By regularly reviewing the logs, homeowners can ensure no one has infiltrated their smart cameras — whether it’s for spying purposes, leaking footage or both.
3. Use secure Wi-Fi networks
For starters, connected consumers should avoid using public Wi-Fi networks. Home automations that are connected to public Wi-Fi make it easy for hackers to procure sensitive data while no one’s the wiser. Always use a secure network or switch to a mobile data service before putting smart home technology to use.
Customers might also want to check the type of encryption that is being used by the router. Seeking devices that use Advanced Encryption Standard (AES) could help prevent hackers from discerning signals that are sent between devices and components.
Even when hackers are able to intercept the signals, they might have trouble decoding them.
In addition, setting up more than one network is never a bad idea. Segmenting smart home devices into separate networks can prevent a hacker from automatically gaining access to every device from a single security breach.
4. Choose a reputable brand
A company that’s newly tinkering with smart home technology might not be up to the task of addressing security risks. But developers that’ve been around long enough are more apt to know what makes an IoT product efficient and secure.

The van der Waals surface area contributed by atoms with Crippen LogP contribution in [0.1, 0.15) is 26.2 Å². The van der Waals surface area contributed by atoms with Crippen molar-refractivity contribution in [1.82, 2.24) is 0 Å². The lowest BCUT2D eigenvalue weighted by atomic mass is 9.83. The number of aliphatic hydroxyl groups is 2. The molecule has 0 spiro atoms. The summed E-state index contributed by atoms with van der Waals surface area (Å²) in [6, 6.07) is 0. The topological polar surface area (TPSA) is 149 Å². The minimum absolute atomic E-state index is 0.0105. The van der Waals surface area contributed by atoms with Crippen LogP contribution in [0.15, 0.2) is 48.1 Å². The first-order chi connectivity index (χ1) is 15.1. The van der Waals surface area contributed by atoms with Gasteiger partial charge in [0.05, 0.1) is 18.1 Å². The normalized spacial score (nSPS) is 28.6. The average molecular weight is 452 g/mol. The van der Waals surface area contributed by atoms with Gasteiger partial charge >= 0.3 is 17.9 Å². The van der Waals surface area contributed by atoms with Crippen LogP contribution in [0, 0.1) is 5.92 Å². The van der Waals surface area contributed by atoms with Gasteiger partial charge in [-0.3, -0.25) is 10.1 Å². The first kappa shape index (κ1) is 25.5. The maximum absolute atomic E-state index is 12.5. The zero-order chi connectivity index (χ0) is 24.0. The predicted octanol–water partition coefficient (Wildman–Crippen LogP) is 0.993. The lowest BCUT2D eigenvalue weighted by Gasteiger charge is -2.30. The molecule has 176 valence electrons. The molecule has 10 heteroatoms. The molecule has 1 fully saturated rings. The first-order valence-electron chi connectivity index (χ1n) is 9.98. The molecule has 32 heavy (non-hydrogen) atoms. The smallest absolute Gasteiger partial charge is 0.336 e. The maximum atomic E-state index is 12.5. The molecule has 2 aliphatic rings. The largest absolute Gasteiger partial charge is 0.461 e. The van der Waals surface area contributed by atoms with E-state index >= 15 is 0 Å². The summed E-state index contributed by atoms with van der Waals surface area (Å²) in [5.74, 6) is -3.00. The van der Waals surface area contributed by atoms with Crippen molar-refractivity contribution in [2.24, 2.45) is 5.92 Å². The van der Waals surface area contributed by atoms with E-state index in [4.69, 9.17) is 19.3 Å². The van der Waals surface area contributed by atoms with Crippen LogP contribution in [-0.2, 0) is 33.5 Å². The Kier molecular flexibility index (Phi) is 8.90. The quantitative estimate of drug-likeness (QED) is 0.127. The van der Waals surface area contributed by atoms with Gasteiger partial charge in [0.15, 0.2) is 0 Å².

They’ve had time to build a reputation around their products, which has likely been vetted by consumers and possibly tested by security firms.
For instance, security intelligence companies Synack and Veracode have tested a variety of smart home products for security flaws, which resulted in a number of positive recommendations for name-brand smart home features.
It’s important to encourage consumers to focus on companies that are as committed to the security of their products as they are to their products. And of course it never hurts to inquire about the security measures the company has taken before making a purchase.
5. Be prepared for a possible cyber-attack
Even with the most airtight system in place, it would be rash to guarantee that security measures could never be compromised, and it’s important that users are prepared for the possibility.
Clients should be advised to limit any personal information stored in home automation devices to mitigate the damage inflicted by a potential security breach. And as mentioned before, all transferred data should be encrypted.
If a system has been hacked, immediately change passwords, contact credit card companies, banks and credit bureaus — and document everything. Once the extent of the cyber-attack has been determined, file a police report as an official record to help combat identity theft.
The convenience and freedom of IoT also comes with inherent security risks. Smart home technology is developing at a rapid rate, and it’s projected that the average family in 2022 will have over 500 home automation features, according to Gartner, a technology research firm.
As the ecosystem of IoT continues to evolve, security is quickly scaling the totem pole for both developers and public authorities. In the meantime, homebuying clients should always be made aware of potential threats and how to effectively respond to them as they continue to adopt this exciting new technology.
Arun Ganesan serves as Vice President and Chief Technology Officer at Esurance, where he’s responsible for data management, cyber security, business intelligence, infrastructure and operations.